First there were the Panama Papers. Then came the Paradise Papers. Each leak of these documents shone a light on how companies and individuals avoid tax payments to governments, currently estimated at USD 2 billion annually. Now, these revelations have also been analysed to look at the environmental impact of tax havens, and it’s bad news for oceans and the Amazon rainforest.
A newly published report in the journal of Nature Ecology and Evolution has used information from these previously classified documents to draw the link between how, through their lack of transparency, tax havens offer protection to companies responsible for environmental degradation and essentially act as an indirect subsidy to harmful activities. Andrea Marandino of WWF said, “Tax havens make it very difficult to track international flows of capital and that means there is no accountability.
An astonishing 70% of known illegal, and therefore unregulated, fishing vessels are registered in tax havens. Many tax havens also allow vessels to operate under the so called ‘flags of convenience’, making them harder to track and allowing them to take advantage of lax or unenforced regulations. In the Amazon, soy production and beef farming are known for significant deforestation of the area.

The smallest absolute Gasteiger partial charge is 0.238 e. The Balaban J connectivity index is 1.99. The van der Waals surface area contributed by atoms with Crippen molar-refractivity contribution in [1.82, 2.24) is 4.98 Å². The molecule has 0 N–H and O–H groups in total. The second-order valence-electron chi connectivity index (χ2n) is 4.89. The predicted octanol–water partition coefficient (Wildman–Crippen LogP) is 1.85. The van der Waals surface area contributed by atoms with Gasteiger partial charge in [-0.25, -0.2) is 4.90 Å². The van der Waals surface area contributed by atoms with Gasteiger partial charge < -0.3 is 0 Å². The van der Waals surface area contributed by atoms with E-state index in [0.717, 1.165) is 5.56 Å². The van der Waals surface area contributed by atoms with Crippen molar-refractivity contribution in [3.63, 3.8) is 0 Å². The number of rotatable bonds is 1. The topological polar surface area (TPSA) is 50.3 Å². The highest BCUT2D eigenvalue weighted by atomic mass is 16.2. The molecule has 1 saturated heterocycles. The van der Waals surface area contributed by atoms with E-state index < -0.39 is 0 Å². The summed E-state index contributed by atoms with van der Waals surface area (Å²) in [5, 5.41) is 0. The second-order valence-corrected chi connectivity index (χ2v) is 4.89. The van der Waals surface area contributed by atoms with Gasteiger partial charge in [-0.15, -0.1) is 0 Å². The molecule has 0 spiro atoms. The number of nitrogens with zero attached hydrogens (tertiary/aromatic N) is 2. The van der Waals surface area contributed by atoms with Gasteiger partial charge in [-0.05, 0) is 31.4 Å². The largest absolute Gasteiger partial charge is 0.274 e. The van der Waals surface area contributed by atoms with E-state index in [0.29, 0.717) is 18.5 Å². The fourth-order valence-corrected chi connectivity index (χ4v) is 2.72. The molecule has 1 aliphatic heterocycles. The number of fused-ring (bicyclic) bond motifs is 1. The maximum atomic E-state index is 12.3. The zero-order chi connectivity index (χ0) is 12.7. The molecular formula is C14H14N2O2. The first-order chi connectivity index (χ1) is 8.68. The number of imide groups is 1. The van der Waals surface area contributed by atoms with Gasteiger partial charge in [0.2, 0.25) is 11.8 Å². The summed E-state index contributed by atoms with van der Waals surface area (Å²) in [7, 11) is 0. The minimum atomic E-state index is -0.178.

From a total of USD 27 billion of foreign capital going to these sectors, more than USD 18 billion came through tax havens. Marandino went on to comment, “If we are to secure a future for areas like the Amazon, we need to see greater corporate transparency and traceability of flows of capital around the world that fund the destruction of nature.”
The secrecy surrounding businesses registered in tax havens and their further investments, means that there is no accountability for these environmentally destructive activities. The study authors argue that a globally concerted effort to push for financial transparency and reporting from multinationals using tax havens must be prioritized on the global sustainability agenda to adequately quantify, analyse and regulate the issue. “This is part of the internal financing of companies, but we need a better assessment of the environmental consequences of the uses of tax havens both legal and illegal,” explained Victor Galaz, the study’s lead author from the Stockholm Resilience Centre.
While tax havens are primarily used for tax benefits, the study also shows that they can provide a cover for those companies looking to hide the environmental impact of their businesses.